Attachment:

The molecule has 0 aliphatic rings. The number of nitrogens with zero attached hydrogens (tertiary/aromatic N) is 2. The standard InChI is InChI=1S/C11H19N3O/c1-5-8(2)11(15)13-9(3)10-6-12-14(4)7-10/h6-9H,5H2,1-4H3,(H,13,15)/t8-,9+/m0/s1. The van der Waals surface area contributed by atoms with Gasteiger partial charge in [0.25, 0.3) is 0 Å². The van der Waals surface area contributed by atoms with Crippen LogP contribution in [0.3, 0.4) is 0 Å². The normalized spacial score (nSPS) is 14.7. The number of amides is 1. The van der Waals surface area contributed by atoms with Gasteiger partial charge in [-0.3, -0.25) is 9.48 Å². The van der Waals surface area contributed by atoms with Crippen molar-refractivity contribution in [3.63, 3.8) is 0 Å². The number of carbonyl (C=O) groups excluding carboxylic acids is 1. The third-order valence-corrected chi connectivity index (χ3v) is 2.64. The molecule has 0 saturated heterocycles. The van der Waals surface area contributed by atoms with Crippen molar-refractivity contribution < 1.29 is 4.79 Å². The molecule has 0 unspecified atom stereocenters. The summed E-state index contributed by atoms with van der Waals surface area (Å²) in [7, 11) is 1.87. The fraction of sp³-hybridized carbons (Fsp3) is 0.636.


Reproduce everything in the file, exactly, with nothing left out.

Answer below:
The molecule has 0 aliphatic rings. The number of nitrogens with zero attached hydrogens (tertiary/aromatic N) is 2. The standard InChI is InChI=1S/C11H19N3O/c1-5-8(2)11(15)13-9(3)10-6-12-14(4)7-10/h6-9H,5H2,1-4H3,(H,13,15)/t8-,9+/m0/s1. The van der Waals surface area contributed by atoms with Gasteiger partial charge in [0.25, 0.3) is 0 Å². The van der Waals surface area contributed by atoms with Crippen LogP contribution in [0.3, 0.4) is 0 Å². The normalized spacial score (nSPS) is 14.7. The number of amides is 1. The van der Waals surface area contributed by atoms with Gasteiger partial charge in [-0.3, -0.25) is 9.48 Å². The van der Waals surface area contributed by atoms with Crippen molar-refractivity contribution in [3.63, 3.8) is 0 Å². The number of carbonyl (C=O) groups excluding carboxylic acids is 1. The third-order valence-corrected chi connectivity index (χ3v) is 2.64. The molecule has 0 saturated heterocycles. The van der Waals surface area contributed by atoms with Crippen molar-refractivity contribution < 1.29 is 4.79 Å². The molecule has 0 unspecified atom stereocenters. The summed E-state index contributed by atoms with van der Waals surface area (Å²) in [7, 11) is 1.87. The fraction of sp³-hybridized carbons (Fsp3) is 0.636.